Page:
|"Current border policies treat migrants’ lives as cheap—allowing hundreds of migrants to die in our deserts each year, and deporting thousands more in dangerous ways that put their lives at risk," said Mary Small, assistant director for policy at Jesuit Refugee Service/USA. Small advocated for humane immigration reform March 18 during a meeting with Obama Administration officials at the White House.|
(Washington, D.C.) March 19, 2014 —The U.S. Conference of Catholic Bishops Committee on Migration, joined by bishops on the border, will travel to Nogales, Ariz., March 30 to April 1 to tour the U.S.-Mexico border and celebrate Mass on behalf of the close to 6,000 migrants who have died in the U.S. desert since 1998.
The purpose of the trip is to highlight the human suffering caused by a broken immigration system, an aspect of the national immigration debate which is often ignored.
"Current border policies treat migrants’ lives as cheap—allowing hundreds of migrants to die in our deserts each year, and deporting thousands more in dangerous ways that put their lives at risk," said Mary Small, assistant director for policy at Jesuit Refugee Service/USA. Small advocated for humane immigration reform March 18 during a meeting with Obama Administration officials at the White House.
"What we fail to remember in this debate is the human aspect of immigration -— that immigration is primarily about human beings, not economic or social issues," said Bishop Eusebio Elizondo, auxiliary bishop of Seattle and chairman of the USCCB Committee on Migration. "Those who have died — and those deported each day — have the same value and innate God-given dignity as all persons, yet we ignore their suffering and their deaths."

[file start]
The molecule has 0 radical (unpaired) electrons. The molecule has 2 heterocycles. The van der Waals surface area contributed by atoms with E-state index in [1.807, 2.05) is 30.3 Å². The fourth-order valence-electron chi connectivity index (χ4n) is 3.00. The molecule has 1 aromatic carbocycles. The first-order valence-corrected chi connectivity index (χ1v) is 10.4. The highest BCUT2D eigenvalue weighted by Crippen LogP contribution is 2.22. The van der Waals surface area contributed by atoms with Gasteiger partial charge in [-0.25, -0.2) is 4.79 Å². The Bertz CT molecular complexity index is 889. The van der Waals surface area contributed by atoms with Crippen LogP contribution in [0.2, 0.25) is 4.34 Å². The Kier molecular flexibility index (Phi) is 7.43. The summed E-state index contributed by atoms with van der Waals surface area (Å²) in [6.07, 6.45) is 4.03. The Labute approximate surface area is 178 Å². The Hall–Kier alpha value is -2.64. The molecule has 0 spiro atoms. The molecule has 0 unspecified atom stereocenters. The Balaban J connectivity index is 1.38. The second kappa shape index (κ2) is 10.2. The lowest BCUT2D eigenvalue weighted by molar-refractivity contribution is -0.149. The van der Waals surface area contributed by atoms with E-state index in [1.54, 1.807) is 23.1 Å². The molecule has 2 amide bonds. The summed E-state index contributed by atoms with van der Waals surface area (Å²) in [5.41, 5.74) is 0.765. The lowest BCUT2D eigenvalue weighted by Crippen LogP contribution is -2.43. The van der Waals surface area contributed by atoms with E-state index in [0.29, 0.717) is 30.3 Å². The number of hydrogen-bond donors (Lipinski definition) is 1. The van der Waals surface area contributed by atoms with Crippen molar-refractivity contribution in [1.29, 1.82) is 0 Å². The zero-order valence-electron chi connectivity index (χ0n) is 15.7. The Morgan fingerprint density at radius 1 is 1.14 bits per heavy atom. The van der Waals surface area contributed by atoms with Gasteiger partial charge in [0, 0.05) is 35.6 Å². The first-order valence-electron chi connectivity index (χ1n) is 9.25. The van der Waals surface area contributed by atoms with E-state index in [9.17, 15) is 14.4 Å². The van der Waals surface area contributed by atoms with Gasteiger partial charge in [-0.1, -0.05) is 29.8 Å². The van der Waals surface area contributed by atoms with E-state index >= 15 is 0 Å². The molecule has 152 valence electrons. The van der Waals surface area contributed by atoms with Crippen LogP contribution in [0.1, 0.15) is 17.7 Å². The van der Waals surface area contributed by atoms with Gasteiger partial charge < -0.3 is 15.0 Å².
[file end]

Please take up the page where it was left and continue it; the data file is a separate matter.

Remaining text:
The bishop's trip follows the example of Pope Francis, who, in his first trip outside of Rome, traveled to the Italian island of Lampedusa to remember African migrants who died attempting to reach Europe. During that trip, Pope Francis spoke about the "globalization of indifference" toward migrants and decried the "throwaway culture" that disposes of human beings in the pursuit of wealth.
"The U.S.-Mexico border is our Lampedusa,” Bishop Elizondo said. "Migrants in this hemisphere try to reach it, but often die in the attempt."
"We join the bishops in calling and praying for a system that instead recognizes and cherishes the value of each human life. Pope Francis has called us to reject this kind of throwaway culture; we demand that our lawmakers do the same," said Small.
"We exhibit our own indifference when we minimize or ignore this suffering and death, as if these people are not worth our attention. It degrades us as a nation," said Bishop Elizondo.
The bishops on the USCCB Committee on Migration will be joined by Cardinal Seán O’Malley of Boston, and several border bishops. Bishop Gerald Kicanas of Tucson will host the delegation.
"Hopefully by highlighting the harsh impact the system has on our fellow human beings, our elected officials will be moved to reform it," Bishop Elizondo said.
The Mass will be celebrated at 9 a.m. followed by a press conference at 10:30 a.m., April 1.
Nogales, Ariz. 85621
Jesuit Refugee Service and Humane Immigration Reform